Of course, volunteering is the mainstay of the charity sector. An incredible 11 million people volunteer in the UK each month.[7]  But volunteering isn’t free for charities because volunteers need support and management, which of course, costs money. Yet the use of volunteers does offer exceptional value for money. A recent study of 8 charities across Europe (including three in the UK) showed that for every £1 spent on supporting volunteers, the charities received an average financial return worth between £3 and £8.[8]

What do we mean by charities?  People use a number of interchangeable terms to describe our sector ranging from voluntary sector, to voluntary and community sector, to third sector, to not for profits. So, we’ve used the term charities here to because it is short and simple.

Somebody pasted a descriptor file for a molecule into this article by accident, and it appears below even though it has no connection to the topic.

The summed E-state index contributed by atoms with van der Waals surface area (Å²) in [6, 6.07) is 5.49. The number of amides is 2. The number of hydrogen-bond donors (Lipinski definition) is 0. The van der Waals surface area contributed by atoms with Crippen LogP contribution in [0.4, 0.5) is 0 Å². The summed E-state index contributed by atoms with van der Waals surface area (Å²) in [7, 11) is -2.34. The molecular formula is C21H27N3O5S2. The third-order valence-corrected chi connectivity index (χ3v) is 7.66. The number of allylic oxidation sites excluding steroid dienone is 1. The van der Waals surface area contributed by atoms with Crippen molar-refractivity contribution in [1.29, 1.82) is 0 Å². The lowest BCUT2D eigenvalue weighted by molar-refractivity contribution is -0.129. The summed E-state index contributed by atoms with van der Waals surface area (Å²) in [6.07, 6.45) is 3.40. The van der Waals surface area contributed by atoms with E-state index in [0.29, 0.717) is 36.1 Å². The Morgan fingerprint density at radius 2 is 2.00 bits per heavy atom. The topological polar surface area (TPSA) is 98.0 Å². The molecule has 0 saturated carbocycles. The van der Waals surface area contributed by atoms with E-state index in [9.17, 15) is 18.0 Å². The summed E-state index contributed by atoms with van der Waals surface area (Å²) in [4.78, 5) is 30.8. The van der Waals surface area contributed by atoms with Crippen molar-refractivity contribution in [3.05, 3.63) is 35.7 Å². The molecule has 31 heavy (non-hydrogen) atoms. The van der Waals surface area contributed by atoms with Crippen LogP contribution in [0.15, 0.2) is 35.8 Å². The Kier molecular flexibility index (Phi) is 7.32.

And finally – if you fancy seeing an all-singing, all-dancing version of our myths have a look at this:

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Karl Wilding Karl Wilding, Director of Public Policy and Volunteering, leads NCVO's volunteering, policy, research and campaigning work in the UK and internationally. With lead responsibility for shaping the external environment for the voluntary sector, he blogs about the big issues facing voluntary organisations.